One of the great delights of golden age detective fiction is the plethora of maps that appear.
As I read through the recommended list of books from our conference speakers, three of the books I have just completed, Overture To Death by Ngaio Marsh, Look to The Lady by Margery Allingham and The Nine Tailors by Dorothy L. Sayers feature maps (and sometimes more than one such map) of the locations where the crimes take place. And one need look no further than Agatha Christie’s first Poirot novel The Mysterious Affair at Styles to complete your full house of all four Queens of Crime including a plan of the setting for the action. They are, of course, not alone in having this feature. Fully half of the books I have been reading in preparation for the conference, by almost any of the golden age authors, have something of the kind.
This fascination with pictorial representations of the scene in no way indicates shortcomings in the descriptive powers of the writers. This is far from the case. It appears more to be adherence to a convention and bowing, therefore, to their audiences expectations.
It does make for an interesting diversion from the main business of reading the story to check the maps to follow routes taken by characters – do they seem to be sensible ways to get from A to B in the time available? Will the alibis stand up?
But sometimes, the layout is not significant to the plot. In that case, is the presence of the map in itself a giant red herring, implying that character’s movements around the setting for the events is of greater importance to the solution of whodunnit than is in fact necessary?
Perhaps this is why two other books I have also read recently, X v Rex by Philip Macdonald (writing as Martin Porlock) and Malice Aforethought by Frances Iles (aka Anthony Berkeley) do not use maps. Each is, in its way, consciously breaking with the traditions and conventions of the genre. Neither is a classic whodunnit puzzle to be solved. The former is arguably the first attempt to portray a serial killer and reveal something of the killer’s psychology that drives them to commit the crimes; the latter is an inverted tale where you know the identity of the killer and the question is whether or not he will get away with the murder or be caught (wherein lies the suspense).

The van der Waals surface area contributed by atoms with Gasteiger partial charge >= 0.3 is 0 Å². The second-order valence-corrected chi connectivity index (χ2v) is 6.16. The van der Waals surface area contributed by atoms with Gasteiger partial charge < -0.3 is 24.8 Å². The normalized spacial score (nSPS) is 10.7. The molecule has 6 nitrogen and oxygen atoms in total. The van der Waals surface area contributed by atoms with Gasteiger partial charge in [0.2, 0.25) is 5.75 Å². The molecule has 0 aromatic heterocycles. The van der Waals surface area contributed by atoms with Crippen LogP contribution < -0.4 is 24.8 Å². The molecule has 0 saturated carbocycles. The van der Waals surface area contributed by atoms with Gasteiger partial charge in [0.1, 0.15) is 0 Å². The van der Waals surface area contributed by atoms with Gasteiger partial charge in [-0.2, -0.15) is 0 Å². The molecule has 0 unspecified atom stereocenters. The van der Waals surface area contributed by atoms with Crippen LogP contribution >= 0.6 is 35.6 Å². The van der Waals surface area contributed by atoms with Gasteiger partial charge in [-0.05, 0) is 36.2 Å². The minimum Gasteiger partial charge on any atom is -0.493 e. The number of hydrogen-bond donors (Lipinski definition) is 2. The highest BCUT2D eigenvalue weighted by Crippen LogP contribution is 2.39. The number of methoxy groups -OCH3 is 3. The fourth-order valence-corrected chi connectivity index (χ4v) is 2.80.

I have now exhausted the resources of the South West Libraries (well, all bar one final book which is still on order). The Golden Age has been reasonably well-served with 11 of the 34 recommended titles (if we exclude the ones I have already on my own bookshelves) in stock – either on the shelves or stashed away in some vault somewhere to be retrieved on request.
The last three I have read – Traitor’s Purse and Hide My Eyes, both by Margery Allingham and The Water Room by Christopher Fowler are all published later than the traditionally accepted Golden Age of between the wars and all show developments from the classics of the genre.
Traitor’s Purse has the detective, Albert Campion, suffering from amnesia which places him in the same situation as the reader – not knowing what is going on and having to figure it out for himself as he goes along. An interesting twist to see him struggle rather than exhibit the more usual omniscient brilliance of the insightful detective.
If Traitor’s Purse has Campion cast in the role of central protagonist in an almost 39 Steps like nod to the heroes of the thriller genre, given it was a wartime publication, then in Hide My Eyes, he is almost relegated to the background as others carry the bulk of the action (arguably the book need not have been a Campion novel at all and could have been managed without his presence).